Infoscience

Thesis

Contacts and Environmental Effects in Two-Dimensional MoS2 Field-Effect Transistors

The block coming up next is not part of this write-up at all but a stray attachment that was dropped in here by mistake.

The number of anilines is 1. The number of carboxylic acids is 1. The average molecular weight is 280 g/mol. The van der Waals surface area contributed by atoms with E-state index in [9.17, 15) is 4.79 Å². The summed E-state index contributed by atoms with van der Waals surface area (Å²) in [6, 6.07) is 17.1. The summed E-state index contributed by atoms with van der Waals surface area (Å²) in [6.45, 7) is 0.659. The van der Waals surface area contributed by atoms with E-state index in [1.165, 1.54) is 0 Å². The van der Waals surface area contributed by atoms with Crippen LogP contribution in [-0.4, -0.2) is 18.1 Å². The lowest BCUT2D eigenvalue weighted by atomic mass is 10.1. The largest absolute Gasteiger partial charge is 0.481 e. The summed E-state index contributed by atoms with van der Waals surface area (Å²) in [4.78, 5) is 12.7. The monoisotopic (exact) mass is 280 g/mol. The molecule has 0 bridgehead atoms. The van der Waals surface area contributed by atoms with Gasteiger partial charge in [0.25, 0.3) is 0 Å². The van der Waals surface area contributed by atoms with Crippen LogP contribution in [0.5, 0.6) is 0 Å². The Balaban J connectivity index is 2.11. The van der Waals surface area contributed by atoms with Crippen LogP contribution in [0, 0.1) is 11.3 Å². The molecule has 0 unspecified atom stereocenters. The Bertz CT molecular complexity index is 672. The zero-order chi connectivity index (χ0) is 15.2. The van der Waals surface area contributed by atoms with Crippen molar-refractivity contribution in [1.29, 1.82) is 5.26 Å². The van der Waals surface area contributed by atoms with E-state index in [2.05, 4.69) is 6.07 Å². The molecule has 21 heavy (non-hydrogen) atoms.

Two-dimensional (2D) semiconductors such as single- and few-layer molybdenum disulphide(MoS2) are promising building blocks for prospect flexible, transparent and low power electronics. Due to an electronic bandgap of the order of  1.8 eV and atomic-scale tenuity of 6.5 Å, field-effect transistors (FETs) based on single-layer MoS2 exhibit high current Ion/Ioff-ratios and low power dissipation. Encapsulating single-layerMoS2 within a dielectric layer protects it from exposure to ambient air and improves device performance. By investigating the performance limits of such devices we demonstrate that they can reproducibly sustain several 100 µA/µm, saturate at high bias and exhibit break down current densities 50× larger than Cu. In addition, we investigate high-frequency operation of high-performance MoS2 FETs based on one- to few-layers. They exhibit current-, power- and voltage-gain in the GHz-range. Improving our understanding of contacts formed between metals and 2D semiconductors is important for the advancement of this technology because Schottky barriers impede device performances. The common assumption when modeling these contacts is that the thermionic emission model for a three-dimensional system is valid also in 2D. Here, we show that the understanding of 2D semiconductor/metal junctions can be improved by considering imageforce barrier-lowering and neglecting band bending at the interface. With this modifications, we can reproduce the output characteristics of 2D MoS2 FETs with excellent accuracy. The model is applicable over the whole range of investigated parameters such as temperature, doping and applied bias. While single-layer MoS2 attracted interest due to its broken inversion symmetry and spin/valley coupling, few-layer MoS2 is considered a more viable option for technological applications where its higher mobility and lower contact resistance offer an advantage. However, so far it remains unclear whether few-layers are intrinsically superior or if the difference is due to environmental effects. Here, we provide a systematic comparison of the field-effect mobility in single-, double- and trilayer MoS2 after thorough in-situ annealing. It shows that a single-layer exhibits the highest mobilities, while it is most sensitive to ambient air. In conclusion, this thesis offers important contributions towards the understanding of the performance limits, Schottky barrier height and field-effect mobility in encapsulated and bare 2D MoS2. The presented results support the feasibility of novel flexible, transparent and low power electronics based on this material.

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